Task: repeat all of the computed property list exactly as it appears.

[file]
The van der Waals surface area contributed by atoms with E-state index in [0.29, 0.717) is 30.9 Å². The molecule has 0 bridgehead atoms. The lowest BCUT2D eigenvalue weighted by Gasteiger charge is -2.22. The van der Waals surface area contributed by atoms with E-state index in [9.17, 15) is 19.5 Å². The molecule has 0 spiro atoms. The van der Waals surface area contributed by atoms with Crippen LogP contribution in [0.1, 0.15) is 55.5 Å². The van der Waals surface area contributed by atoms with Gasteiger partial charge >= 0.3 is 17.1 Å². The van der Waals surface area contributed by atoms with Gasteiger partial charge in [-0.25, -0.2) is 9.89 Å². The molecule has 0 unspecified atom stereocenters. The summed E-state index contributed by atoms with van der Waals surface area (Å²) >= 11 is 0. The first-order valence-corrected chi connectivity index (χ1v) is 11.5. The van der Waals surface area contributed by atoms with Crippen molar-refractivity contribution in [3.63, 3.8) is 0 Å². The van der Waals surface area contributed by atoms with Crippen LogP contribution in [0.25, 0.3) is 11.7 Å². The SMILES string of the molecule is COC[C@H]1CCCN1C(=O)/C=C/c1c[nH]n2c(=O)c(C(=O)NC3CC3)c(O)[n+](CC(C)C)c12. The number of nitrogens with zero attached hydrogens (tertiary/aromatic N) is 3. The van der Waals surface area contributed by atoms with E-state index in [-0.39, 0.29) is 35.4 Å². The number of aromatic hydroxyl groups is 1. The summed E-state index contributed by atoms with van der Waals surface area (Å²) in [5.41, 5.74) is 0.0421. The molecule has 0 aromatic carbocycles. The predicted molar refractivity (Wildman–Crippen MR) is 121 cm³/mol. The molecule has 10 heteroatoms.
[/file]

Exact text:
The van der Waals surface area contributed by atoms with E-state index in [0.29, 0.717) is 30.9 Å². The molecule has 0 bridgehead atoms. The lowest BCUT2D eigenvalue weighted by Gasteiger charge is -2.22. The van der Waals surface area contributed by atoms with E-state index in [9.17, 15) is 19.5 Å². The molecule has 0 spiro atoms. The van der Waals surface area contributed by atoms with Crippen LogP contribution in [0.1, 0.15) is 55.5 Å². The van der Waals surface area contributed by atoms with Gasteiger partial charge >= 0.3 is 17.1 Å². The van der Waals surface area contributed by atoms with Gasteiger partial charge in [-0.25, -0.2) is 9.89 Å². The molecule has 0 unspecified atom stereocenters. The summed E-state index contributed by atoms with van der Waals surface area (Å²) >= 11 is 0. The first-order valence-corrected chi connectivity index (χ1v) is 11.5. The van der Waals surface area contributed by atoms with Crippen molar-refractivity contribution in [3.63, 3.8) is 0 Å². The van der Waals surface area contributed by atoms with Crippen LogP contribution in [0.25, 0.3) is 11.7 Å². The SMILES string of the molecule is COC[C@H]1CCCN1C(=O)/C=C/c1c[nH]n2c(=O)c(C(=O)NC3CC3)c(O)[n+](CC(C)C)c12. The number of nitrogens with zero attached hydrogens (tertiary/aromatic N) is 3. The van der Waals surface area contributed by atoms with E-state index in [-0.39, 0.29) is 35.4 Å². The number of aromatic hydroxyl groups is 1. The summed E-state index contributed by atoms with van der Waals surface area (Å²) in [5.41, 5.74) is 0.0421. The molecule has 0 aromatic carbocycles. The predicted molar refractivity (Wildman–Crippen MR) is 121 cm³/mol. The molecule has 10 heteroatoms.